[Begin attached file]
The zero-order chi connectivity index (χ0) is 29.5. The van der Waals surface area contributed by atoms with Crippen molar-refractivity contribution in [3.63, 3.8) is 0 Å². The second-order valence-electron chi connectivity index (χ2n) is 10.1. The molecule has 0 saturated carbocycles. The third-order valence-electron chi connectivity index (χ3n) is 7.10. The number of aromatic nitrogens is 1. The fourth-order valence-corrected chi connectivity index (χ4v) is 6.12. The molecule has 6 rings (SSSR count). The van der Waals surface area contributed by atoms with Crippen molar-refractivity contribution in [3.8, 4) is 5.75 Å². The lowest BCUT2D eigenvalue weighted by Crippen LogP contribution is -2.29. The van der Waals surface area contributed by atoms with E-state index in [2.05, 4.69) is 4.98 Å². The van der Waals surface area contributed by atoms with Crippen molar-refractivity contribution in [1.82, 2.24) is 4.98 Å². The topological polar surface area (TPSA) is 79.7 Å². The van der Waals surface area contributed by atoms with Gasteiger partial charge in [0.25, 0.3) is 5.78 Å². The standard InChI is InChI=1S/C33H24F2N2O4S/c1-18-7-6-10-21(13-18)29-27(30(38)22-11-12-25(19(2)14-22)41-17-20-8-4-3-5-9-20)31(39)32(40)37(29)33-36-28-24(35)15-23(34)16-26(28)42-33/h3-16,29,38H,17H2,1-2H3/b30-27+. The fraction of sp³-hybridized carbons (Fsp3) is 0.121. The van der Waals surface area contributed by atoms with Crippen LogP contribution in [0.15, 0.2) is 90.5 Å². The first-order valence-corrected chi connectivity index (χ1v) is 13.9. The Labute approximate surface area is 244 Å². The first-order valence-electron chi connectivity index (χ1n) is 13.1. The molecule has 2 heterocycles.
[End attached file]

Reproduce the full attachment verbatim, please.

The zero-order chi connectivity index (χ0) is 29.5. The van der Waals surface area contributed by atoms with Crippen molar-refractivity contribution in [3.63, 3.8) is 0 Å². The second-order valence-electron chi connectivity index (χ2n) is 10.1. The molecule has 0 saturated carbocycles. The third-order valence-electron chi connectivity index (χ3n) is 7.10. The number of aromatic nitrogens is 1. The fourth-order valence-corrected chi connectivity index (χ4v) is 6.12. The molecule has 6 rings (SSSR count). The van der Waals surface area contributed by atoms with Crippen molar-refractivity contribution in [3.8, 4) is 5.75 Å². The lowest BCUT2D eigenvalue weighted by Crippen LogP contribution is -2.29. The van der Waals surface area contributed by atoms with E-state index in [2.05, 4.69) is 4.98 Å². The van der Waals surface area contributed by atoms with Crippen molar-refractivity contribution in [1.82, 2.24) is 4.98 Å². The topological polar surface area (TPSA) is 79.7 Å². The van der Waals surface area contributed by atoms with Gasteiger partial charge in [0.25, 0.3) is 5.78 Å². The standard InChI is InChI=1S/C33H24F2N2O4S/c1-18-7-6-10-21(13-18)29-27(30(38)22-11-12-25(19(2)14-22)41-17-20-8-4-3-5-9-20)31(39)32(40)37(29)33-36-28-24(35)15-23(34)16-26(28)42-33/h3-16,29,38H,17H2,1-2H3/b30-27+. The fraction of sp³-hybridized carbons (Fsp3) is 0.121. The van der Waals surface area contributed by atoms with Crippen LogP contribution in [0.15, 0.2) is 90.5 Å². The first-order valence-corrected chi connectivity index (χ1v) is 13.9. The Labute approximate surface area is 244 Å². The first-order valence-electron chi connectivity index (χ1n) is 13.1. The molecule has 2 heterocycles.